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The latest research on senior executive talent flows between countries published by international online career service Experteer shows that migration patterns of senior executive talent are very different from the rest of the workforce.
A sample of 20,826 senior executives registered with Experteer, who changed job in 2008/2009, was analysed. 17% of these job changers took up a new position in a different country. This compares to 14% overseas moves among over 12,500 identified job changers in 2007/2008.
International executive talent movement varies widely between countries and nationalities, with the highest propensity to migrate overseas in Eastern European countries (53%) and the lowest in Germany (7%).
Austria, Belgium, the Netherlands, Scandinavia, Spain and the UK all saw at least 20% of recent executive job changers moving to a different country. France, Germany and Italy stand out as having the lowest rates of executive emigration (between 7-11%).
As in 2008, the winner in the 'War for Talent' is once again Switzerland, achieving a net gain in imported executive talent of nearly 30%. The Netherlands and Scandinavian countries also fared very well with net imports of 23% and 17% respectively.
Germany, Spain and the United Kingdom are in the same group of balanced countries for annual emigration and immigration of executives, each registering a net gain in numbers of around 6%.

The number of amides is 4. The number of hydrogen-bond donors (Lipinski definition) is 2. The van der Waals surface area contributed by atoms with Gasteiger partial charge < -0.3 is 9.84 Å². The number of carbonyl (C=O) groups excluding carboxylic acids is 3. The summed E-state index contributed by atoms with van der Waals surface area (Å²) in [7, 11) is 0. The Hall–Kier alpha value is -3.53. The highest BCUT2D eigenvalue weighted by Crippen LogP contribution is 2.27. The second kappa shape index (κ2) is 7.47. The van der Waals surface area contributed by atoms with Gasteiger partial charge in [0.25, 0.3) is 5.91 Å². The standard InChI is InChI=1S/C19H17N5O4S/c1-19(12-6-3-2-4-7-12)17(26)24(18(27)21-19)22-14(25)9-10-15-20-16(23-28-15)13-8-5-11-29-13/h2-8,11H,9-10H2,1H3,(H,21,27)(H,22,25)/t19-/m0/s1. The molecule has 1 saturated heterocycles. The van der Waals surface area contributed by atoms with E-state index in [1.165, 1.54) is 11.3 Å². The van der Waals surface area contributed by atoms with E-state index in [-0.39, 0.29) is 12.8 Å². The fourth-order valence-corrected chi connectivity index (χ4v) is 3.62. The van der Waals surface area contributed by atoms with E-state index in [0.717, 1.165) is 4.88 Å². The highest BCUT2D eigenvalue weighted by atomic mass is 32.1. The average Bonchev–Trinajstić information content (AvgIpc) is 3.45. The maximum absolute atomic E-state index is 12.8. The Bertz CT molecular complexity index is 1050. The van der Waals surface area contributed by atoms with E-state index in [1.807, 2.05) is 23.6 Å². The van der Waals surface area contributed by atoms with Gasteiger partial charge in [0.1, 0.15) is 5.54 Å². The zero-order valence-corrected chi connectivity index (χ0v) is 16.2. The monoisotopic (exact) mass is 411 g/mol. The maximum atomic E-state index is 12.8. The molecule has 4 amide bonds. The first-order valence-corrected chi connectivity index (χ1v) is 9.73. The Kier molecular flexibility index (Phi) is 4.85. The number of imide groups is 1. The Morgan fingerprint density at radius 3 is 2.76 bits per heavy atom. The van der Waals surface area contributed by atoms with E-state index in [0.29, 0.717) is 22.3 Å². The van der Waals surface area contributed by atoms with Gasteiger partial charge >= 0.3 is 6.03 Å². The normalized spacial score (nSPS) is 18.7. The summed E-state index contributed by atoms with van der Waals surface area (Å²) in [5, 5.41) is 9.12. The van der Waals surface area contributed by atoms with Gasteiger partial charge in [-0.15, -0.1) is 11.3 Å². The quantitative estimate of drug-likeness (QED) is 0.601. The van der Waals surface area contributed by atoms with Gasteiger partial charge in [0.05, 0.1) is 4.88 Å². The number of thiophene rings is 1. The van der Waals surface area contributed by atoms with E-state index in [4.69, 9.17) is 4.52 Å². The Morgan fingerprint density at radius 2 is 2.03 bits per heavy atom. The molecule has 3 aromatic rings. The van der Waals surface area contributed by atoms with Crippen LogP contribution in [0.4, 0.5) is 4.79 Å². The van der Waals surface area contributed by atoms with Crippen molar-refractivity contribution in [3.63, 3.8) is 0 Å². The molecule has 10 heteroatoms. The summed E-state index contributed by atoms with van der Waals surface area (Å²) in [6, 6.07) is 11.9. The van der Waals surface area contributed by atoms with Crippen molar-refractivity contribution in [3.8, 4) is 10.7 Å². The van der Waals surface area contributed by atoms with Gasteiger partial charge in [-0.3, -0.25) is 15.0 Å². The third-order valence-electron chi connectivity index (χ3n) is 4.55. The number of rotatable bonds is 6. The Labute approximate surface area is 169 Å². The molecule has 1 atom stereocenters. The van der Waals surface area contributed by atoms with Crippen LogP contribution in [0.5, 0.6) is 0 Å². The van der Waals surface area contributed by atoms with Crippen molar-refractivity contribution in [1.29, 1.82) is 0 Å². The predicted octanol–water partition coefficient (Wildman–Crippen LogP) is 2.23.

Switzerland is the most popular destination country for executives from Germany, France and many other countries. More Eastern European and Spanish nationals preferred the UK. Largest numbers of executives taking up positions outside of Europe were from Germany, France and Switzerland.
Generally, movement between neighbouring countries is most prevalent. Common language skills as well as proximity to home countries no doubt influence this pattern of movement.
Executives moving to Germany in the past year were, for the most part, of German nationality.
Business sectors encouraging most international talent movement are consulting (accounting for 14% of international moves), financial services (10%) and information technology (9%).
Automotive skills have been in most demand in Germany and France, while construction and real estate skills sought in Eastern Europe and Austria. Banking and financial services skills were most attracted to Switzerland and the UK, and Life Sciences to Switzerland and the UK. Telecommunications specialists moved mainly to Scandinavia and the UK.
In general, average salaries of international job movers are higher in Germany and Switzerland than in the other monitored countries.
Relative to their sample sizes, Austria, Belgium, Germany and Switzerland account for more of the European talent pool of experienced professionals than other European countries.